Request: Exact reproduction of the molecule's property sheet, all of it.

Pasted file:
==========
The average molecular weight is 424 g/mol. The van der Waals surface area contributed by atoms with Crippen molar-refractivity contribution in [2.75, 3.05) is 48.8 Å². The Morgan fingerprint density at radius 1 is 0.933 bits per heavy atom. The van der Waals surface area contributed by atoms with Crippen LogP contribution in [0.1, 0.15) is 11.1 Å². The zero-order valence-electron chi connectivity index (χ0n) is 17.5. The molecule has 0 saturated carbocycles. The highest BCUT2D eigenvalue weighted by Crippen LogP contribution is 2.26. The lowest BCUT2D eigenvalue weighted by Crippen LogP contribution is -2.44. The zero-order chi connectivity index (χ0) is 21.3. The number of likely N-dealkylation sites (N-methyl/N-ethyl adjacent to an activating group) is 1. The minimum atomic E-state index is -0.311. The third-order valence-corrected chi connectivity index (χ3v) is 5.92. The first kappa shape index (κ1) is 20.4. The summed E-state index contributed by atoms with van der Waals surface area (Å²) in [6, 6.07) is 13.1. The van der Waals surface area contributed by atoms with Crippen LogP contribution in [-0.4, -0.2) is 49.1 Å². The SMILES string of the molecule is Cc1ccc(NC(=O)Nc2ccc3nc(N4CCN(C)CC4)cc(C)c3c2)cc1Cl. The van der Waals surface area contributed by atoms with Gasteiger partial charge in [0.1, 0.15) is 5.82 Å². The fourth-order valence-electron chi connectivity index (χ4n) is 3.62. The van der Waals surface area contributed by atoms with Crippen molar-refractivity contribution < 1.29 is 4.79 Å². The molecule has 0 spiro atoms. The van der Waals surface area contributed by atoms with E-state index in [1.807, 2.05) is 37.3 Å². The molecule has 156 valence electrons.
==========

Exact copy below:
The average molecular weight is 424 g/mol. The van der Waals surface area contributed by atoms with Crippen molar-refractivity contribution in [2.75, 3.05) is 48.8 Å². The Morgan fingerprint density at radius 1 is 0.933 bits per heavy atom. The van der Waals surface area contributed by atoms with Crippen LogP contribution in [0.1, 0.15) is 11.1 Å². The zero-order valence-electron chi connectivity index (χ0n) is 17.5. The molecule has 0 saturated carbocycles. The highest BCUT2D eigenvalue weighted by Crippen LogP contribution is 2.26. The lowest BCUT2D eigenvalue weighted by Crippen LogP contribution is -2.44. The zero-order chi connectivity index (χ0) is 21.3. The number of likely N-dealkylation sites (N-methyl/N-ethyl adjacent to an activating group) is 1. The minimum atomic E-state index is -0.311. The third-order valence-corrected chi connectivity index (χ3v) is 5.92. The first kappa shape index (κ1) is 20.4. The summed E-state index contributed by atoms with van der Waals surface area (Å²) in [6, 6.07) is 13.1. The van der Waals surface area contributed by atoms with Crippen LogP contribution in [-0.4, -0.2) is 49.1 Å². The SMILES string of the molecule is Cc1ccc(NC(=O)Nc2ccc3nc(N4CCN(C)CC4)cc(C)c3c2)cc1Cl. The van der Waals surface area contributed by atoms with Gasteiger partial charge in [0.1, 0.15) is 5.82 Å². The fourth-order valence-electron chi connectivity index (χ4n) is 3.62. The van der Waals surface area contributed by atoms with Crippen molar-refractivity contribution < 1.29 is 4.79 Å². The molecule has 0 spiro atoms. The van der Waals surface area contributed by atoms with E-state index in [1.807, 2.05) is 37.3 Å². The molecule has 156 valence electrons.